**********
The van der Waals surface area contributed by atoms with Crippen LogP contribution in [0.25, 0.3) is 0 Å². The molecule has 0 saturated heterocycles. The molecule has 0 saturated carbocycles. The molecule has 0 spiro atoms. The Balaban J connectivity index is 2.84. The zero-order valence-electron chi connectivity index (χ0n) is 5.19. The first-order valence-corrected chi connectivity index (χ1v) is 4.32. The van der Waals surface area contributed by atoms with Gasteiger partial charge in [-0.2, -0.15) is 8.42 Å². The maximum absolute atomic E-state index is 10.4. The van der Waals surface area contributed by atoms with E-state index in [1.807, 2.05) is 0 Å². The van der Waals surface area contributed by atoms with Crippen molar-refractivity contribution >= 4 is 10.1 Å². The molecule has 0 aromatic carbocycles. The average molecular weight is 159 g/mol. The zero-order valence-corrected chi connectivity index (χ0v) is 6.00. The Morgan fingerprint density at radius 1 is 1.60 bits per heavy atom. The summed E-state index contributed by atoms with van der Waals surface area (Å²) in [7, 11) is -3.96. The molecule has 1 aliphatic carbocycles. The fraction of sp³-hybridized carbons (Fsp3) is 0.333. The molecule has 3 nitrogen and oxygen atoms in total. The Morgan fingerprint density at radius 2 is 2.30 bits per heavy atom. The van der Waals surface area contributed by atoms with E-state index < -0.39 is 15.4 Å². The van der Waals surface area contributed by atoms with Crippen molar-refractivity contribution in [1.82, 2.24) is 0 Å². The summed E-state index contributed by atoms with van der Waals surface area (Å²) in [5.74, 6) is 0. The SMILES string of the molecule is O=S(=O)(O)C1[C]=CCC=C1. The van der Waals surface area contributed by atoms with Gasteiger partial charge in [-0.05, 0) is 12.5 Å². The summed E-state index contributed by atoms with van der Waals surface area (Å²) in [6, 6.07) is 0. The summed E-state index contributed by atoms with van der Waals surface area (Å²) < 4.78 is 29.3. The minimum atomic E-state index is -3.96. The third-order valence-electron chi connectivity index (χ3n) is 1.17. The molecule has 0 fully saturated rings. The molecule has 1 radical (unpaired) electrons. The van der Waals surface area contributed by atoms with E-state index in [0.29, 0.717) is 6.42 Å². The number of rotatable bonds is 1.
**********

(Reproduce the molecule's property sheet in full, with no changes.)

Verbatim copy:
The van der Waals surface area contributed by atoms with Crippen LogP contribution in [0.25, 0.3) is 0 Å². The molecule has 0 saturated heterocycles. The molecule has 0 saturated carbocycles. The molecule has 0 spiro atoms. The Balaban J connectivity index is 2.84. The zero-order valence-electron chi connectivity index (χ0n) is 5.19. The first-order valence-corrected chi connectivity index (χ1v) is 4.32. The van der Waals surface area contributed by atoms with Gasteiger partial charge in [-0.2, -0.15) is 8.42 Å². The maximum absolute atomic E-state index is 10.4. The van der Waals surface area contributed by atoms with E-state index in [1.807, 2.05) is 0 Å². The van der Waals surface area contributed by atoms with Crippen molar-refractivity contribution >= 4 is 10.1 Å². The molecule has 0 aromatic carbocycles. The average molecular weight is 159 g/mol. The zero-order valence-corrected chi connectivity index (χ0v) is 6.00. The Morgan fingerprint density at radius 1 is 1.60 bits per heavy atom. The summed E-state index contributed by atoms with van der Waals surface area (Å²) in [7, 11) is -3.96. The molecule has 1 aliphatic carbocycles. The fraction of sp³-hybridized carbons (Fsp3) is 0.333. The molecule has 3 nitrogen and oxygen atoms in total. The Morgan fingerprint density at radius 2 is 2.30 bits per heavy atom. The van der Waals surface area contributed by atoms with E-state index < -0.39 is 15.4 Å². The van der Waals surface area contributed by atoms with Crippen molar-refractivity contribution in [1.82, 2.24) is 0 Å². The summed E-state index contributed by atoms with van der Waals surface area (Å²) in [5.74, 6) is 0. The SMILES string of the molecule is O=S(=O)(O)C1[C]=CCC=C1. The van der Waals surface area contributed by atoms with Gasteiger partial charge in [-0.05, 0) is 12.5 Å². The summed E-state index contributed by atoms with van der Waals surface area (Å²) in [6, 6.07) is 0. The summed E-state index contributed by atoms with van der Waals surface area (Å²) < 4.78 is 29.3. The minimum atomic E-state index is -3.96. The third-order valence-electron chi connectivity index (χ3n) is 1.17. The molecule has 0 fully saturated rings. The molecule has 1 radical (unpaired) electrons. The van der Waals surface area contributed by atoms with E-state index in [0.29, 0.717) is 6.42 Å². The number of rotatable bonds is 1.